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Dying for the State: The Missing Just War Question?

Baron, Ilan Zvi

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This article introduces the problem of having to risk one's life for the state in war, asking first why this question is no longer asked in the just war literature and then suggesting five issues that relate to this question: 1) that of individual consent, 2) whether or not any state can be justified in obliging its citizens in this regard and whether or not the type of government is important, 3) whether or not the problem of the obligation differs between conscript and volunteer armies, 4) the problem of political obligation and how any individual could be justifiably obliged to risk his or her life for the state in war, and 5) the question of whether a citizen may be obliged to go into any war. The argument is that these questions are no longer given much attention in the just war literature because of the way that the concept of proper authority has come to be understood. The article concludes by suggesting that the problem of the ‘obligation to die’ should be included in our understanding and use of just war theory and the ethics of war.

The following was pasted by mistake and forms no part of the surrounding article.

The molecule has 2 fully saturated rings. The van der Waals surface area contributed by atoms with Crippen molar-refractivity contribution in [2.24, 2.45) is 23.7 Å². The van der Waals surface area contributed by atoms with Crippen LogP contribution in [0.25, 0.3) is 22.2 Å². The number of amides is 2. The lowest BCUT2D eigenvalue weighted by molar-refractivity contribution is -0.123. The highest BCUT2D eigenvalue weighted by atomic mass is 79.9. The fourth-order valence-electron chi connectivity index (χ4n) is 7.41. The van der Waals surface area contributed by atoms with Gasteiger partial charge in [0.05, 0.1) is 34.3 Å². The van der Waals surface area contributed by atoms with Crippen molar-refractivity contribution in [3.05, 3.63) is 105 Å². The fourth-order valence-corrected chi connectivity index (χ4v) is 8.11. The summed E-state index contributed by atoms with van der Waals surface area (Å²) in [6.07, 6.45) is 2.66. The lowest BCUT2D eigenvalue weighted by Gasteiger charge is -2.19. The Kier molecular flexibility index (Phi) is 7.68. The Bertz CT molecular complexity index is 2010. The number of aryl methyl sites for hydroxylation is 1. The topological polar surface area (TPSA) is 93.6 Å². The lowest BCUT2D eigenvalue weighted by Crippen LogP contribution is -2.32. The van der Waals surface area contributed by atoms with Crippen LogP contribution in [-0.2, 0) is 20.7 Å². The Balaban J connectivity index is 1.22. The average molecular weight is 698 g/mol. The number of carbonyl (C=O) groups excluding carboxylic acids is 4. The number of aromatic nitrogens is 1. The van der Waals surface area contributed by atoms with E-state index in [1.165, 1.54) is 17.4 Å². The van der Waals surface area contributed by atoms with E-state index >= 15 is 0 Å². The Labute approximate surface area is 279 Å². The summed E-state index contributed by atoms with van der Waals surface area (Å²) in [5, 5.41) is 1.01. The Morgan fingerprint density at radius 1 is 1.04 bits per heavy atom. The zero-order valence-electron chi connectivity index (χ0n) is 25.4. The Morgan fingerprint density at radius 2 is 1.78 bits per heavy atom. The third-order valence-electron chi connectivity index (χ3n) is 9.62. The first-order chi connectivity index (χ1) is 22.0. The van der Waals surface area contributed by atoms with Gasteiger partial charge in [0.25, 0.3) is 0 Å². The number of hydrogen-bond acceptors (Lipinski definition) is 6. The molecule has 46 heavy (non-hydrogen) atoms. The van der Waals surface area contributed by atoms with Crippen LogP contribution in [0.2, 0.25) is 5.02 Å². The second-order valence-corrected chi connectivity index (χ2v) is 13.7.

Baron, I. Z. (2010). Dying for the State: The Missing Just War Question?. Review of International Studies, 36(1), 215-234.

Journal Article Type Article
Publication Date Jan 1, 2010
Deposit Date Feb 22, 2010
Publicly Available Date Feb 22, 2010
Journal Review of International Studies
Print ISSN 0260-2105
Electronic ISSN 1469-9044
Publisher Cambridge University Press
Peer Reviewed Peer Reviewed
Volume 36
Issue 1
Pages 215-234
Keywords Just War, Legitimate Authority, Obligation to die.


Published Journal Article (113 Kb)

Copyright Statement
This paper has been published in "Review of international studies" (36: 1 (2010) 215-234)<br /> © British International Studies Association 2010

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